A SpaceX Dragon spacecraft loaded with about 2,600 kg of research materials and supplies, including an Artificial Intelligence (AI) robot named Cimon, reached the International Space Station on Monday, NASA said.
The spacecraft lifted off on a Falcon 9 rocket on June 29 from Cape Canaveral Air Force Station in Florida.
"Capture confirmed! Dragon now attached to the Space Station robotic arm," SpaceX tweeted on Monday.
NASA astronauts Ricky Arnold and Drew Feustel captured the Dragon spacecraft using the space station's Canadarm2 robotic arm, the US space agency wrote in a blog post.
Among the research arriving on Dragon is a cellular biology investigation (Micro-12) to understand how microgravity affects the growth, gene expression and ability of a model bacterium to transfer electrons through its cell membrane along the bacterial nanowires it produces.
Such bacteria could be used in microbial fuel cells to make electricity from waste organic material.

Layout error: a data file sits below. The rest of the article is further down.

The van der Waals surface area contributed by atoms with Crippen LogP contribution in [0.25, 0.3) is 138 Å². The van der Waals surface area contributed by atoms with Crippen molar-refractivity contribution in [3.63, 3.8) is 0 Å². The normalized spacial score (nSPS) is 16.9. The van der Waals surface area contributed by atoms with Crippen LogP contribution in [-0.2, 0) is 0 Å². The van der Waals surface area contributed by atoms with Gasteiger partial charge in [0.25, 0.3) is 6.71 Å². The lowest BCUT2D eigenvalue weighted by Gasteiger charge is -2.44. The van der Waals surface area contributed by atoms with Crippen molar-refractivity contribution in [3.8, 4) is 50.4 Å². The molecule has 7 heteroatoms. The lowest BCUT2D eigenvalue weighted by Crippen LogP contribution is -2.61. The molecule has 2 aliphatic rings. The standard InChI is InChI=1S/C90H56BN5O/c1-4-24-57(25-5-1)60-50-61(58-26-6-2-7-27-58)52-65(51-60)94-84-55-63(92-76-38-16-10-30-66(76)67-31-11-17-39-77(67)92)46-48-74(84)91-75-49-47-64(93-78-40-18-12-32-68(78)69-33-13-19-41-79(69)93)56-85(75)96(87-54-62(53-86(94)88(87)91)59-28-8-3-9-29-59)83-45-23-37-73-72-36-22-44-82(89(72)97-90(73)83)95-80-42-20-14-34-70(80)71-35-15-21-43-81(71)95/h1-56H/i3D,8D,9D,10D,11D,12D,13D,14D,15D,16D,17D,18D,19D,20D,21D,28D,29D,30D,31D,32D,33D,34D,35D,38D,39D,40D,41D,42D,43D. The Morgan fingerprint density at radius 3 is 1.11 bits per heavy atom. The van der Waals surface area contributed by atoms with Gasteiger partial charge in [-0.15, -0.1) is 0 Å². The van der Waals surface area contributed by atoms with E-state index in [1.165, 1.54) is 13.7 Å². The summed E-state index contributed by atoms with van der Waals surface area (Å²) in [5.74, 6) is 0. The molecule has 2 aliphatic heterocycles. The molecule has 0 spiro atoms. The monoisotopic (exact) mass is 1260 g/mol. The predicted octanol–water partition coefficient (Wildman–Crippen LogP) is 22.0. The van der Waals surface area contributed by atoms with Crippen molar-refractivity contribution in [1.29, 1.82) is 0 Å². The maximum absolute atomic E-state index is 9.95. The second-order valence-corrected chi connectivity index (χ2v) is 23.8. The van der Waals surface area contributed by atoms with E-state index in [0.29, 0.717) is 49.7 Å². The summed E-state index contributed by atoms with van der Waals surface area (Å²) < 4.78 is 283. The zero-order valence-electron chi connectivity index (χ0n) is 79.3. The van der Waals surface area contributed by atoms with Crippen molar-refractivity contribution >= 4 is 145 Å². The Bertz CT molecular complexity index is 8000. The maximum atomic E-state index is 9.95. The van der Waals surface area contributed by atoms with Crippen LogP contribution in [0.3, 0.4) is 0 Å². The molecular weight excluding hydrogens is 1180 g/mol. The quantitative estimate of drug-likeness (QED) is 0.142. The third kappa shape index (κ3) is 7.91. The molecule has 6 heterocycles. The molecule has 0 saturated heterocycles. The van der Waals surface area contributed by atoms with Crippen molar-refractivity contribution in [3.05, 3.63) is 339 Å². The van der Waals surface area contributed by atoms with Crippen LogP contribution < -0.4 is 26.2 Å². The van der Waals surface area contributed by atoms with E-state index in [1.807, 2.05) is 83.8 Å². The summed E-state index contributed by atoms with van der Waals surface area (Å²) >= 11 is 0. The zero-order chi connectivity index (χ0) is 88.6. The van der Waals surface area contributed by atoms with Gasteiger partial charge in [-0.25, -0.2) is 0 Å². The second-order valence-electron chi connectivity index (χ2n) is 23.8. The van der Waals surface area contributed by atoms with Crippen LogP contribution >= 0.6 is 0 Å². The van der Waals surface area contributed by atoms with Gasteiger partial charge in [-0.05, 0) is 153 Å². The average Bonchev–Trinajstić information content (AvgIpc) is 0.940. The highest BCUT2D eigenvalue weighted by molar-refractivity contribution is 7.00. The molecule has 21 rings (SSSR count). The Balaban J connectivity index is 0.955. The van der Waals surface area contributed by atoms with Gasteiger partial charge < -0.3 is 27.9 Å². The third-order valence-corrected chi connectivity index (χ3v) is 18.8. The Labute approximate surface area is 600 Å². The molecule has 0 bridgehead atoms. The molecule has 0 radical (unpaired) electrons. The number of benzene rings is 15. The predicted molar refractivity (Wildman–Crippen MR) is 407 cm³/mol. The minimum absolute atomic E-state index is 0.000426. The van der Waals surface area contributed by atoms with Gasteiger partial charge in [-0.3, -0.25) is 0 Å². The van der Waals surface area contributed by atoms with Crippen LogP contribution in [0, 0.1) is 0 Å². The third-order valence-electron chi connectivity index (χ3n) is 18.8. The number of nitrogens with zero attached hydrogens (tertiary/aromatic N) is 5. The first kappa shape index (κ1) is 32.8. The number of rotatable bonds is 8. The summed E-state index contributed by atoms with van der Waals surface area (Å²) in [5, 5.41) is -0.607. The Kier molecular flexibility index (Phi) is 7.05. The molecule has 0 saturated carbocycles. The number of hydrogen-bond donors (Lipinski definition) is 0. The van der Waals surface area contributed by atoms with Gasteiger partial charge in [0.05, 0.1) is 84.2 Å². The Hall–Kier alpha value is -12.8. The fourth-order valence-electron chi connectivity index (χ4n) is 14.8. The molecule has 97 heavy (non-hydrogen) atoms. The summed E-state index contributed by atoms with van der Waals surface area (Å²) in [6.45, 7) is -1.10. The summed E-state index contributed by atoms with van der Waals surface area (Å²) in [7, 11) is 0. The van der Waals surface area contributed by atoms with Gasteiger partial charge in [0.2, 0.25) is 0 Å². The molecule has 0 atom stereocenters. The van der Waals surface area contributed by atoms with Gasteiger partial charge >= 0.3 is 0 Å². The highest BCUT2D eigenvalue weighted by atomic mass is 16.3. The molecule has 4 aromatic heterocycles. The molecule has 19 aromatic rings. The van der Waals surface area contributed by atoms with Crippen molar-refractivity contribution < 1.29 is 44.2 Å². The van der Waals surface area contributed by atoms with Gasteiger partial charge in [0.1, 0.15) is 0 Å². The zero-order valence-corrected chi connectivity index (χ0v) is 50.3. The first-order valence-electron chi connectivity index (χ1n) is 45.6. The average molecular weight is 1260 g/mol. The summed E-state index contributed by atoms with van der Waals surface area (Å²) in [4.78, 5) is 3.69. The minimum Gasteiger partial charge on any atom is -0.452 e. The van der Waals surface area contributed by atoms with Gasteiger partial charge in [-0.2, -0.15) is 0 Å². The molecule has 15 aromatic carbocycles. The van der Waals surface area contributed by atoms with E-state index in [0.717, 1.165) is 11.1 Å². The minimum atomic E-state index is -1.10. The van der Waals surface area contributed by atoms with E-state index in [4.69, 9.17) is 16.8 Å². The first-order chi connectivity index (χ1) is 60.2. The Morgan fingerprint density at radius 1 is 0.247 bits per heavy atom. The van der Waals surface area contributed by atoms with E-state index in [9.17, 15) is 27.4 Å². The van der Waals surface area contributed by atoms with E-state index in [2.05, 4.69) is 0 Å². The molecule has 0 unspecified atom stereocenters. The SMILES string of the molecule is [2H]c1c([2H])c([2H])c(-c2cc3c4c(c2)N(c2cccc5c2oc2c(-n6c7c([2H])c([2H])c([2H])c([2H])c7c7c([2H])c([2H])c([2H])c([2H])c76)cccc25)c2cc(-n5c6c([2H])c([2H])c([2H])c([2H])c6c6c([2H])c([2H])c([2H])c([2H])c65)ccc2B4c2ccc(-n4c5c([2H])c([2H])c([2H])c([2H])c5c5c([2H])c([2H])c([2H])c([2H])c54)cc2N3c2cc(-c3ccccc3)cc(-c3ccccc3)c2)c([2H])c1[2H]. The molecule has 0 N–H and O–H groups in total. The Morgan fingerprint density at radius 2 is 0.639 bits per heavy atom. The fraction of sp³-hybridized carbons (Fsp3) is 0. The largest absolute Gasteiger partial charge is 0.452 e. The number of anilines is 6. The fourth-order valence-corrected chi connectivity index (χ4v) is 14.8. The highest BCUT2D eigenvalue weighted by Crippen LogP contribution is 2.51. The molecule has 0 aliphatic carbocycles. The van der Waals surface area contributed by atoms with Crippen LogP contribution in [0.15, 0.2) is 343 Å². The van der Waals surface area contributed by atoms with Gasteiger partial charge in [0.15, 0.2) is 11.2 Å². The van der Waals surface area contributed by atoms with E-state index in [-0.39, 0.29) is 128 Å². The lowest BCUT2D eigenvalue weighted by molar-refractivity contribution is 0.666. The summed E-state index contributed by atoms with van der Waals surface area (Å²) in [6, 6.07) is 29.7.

An Earth science instrument called the ECOsystem Spaceborne Thermal Radiometer Experiment on Space Station (ECOSTRESS) will provide a new space-based measurement of how plants respond to changes in water availability. This data can help society better manage agricultural water use.
The spacecraft's occupant also included a robot named Cimon, short for Crew Interactive Mobile Companion.
The pilot study with Cimon is a technology demonstration project, and an observational study that aims to obtain the first insights into the effects on crew support by AI, in terms of efficiency and acceptance during long-term missions in space.